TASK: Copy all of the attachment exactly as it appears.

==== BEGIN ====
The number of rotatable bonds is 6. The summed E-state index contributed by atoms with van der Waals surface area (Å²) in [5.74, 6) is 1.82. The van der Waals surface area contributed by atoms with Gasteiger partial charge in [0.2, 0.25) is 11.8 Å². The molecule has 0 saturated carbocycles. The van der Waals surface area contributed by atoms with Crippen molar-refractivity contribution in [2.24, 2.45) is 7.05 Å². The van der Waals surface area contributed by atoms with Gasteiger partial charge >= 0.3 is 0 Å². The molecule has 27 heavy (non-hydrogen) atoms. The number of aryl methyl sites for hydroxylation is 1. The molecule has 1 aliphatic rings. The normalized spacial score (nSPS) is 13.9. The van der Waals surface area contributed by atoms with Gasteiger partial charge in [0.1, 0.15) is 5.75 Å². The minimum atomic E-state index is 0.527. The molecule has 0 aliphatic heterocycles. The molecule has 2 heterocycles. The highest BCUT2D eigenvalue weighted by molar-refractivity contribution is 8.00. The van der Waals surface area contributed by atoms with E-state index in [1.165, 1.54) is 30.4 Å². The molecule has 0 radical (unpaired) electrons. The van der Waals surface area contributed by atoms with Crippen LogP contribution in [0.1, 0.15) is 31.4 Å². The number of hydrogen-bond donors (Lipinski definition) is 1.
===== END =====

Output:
The number of rotatable bonds is 6. The summed E-state index contributed by atoms with van der Waals surface area (Å²) in [5.74, 6) is 1.82. The van der Waals surface area contributed by atoms with Gasteiger partial charge in [0.2, 0.25) is 11.8 Å². The molecule has 0 saturated carbocycles. The van der Waals surface area contributed by atoms with Crippen molar-refractivity contribution in [2.24, 2.45) is 7.05 Å². The van der Waals surface area contributed by atoms with Gasteiger partial charge >= 0.3 is 0 Å². The molecule has 27 heavy (non-hydrogen) atoms. The number of aryl methyl sites for hydroxylation is 1. The molecule has 1 aliphatic rings. The normalized spacial score (nSPS) is 13.9. The van der Waals surface area contributed by atoms with Gasteiger partial charge in [0.1, 0.15) is 5.75 Å². The minimum atomic E-state index is 0.527. The molecule has 0 aliphatic heterocycles. The molecule has 2 heterocycles. The highest BCUT2D eigenvalue weighted by molar-refractivity contribution is 8.00. The van der Waals surface area contributed by atoms with E-state index in [1.165, 1.54) is 30.4 Å². The molecule has 0 radical (unpaired) electrons. The van der Waals surface area contributed by atoms with Crippen LogP contribution in [0.1, 0.15) is 31.4 Å². The number of hydrogen-bond donors (Lipinski definition) is 1.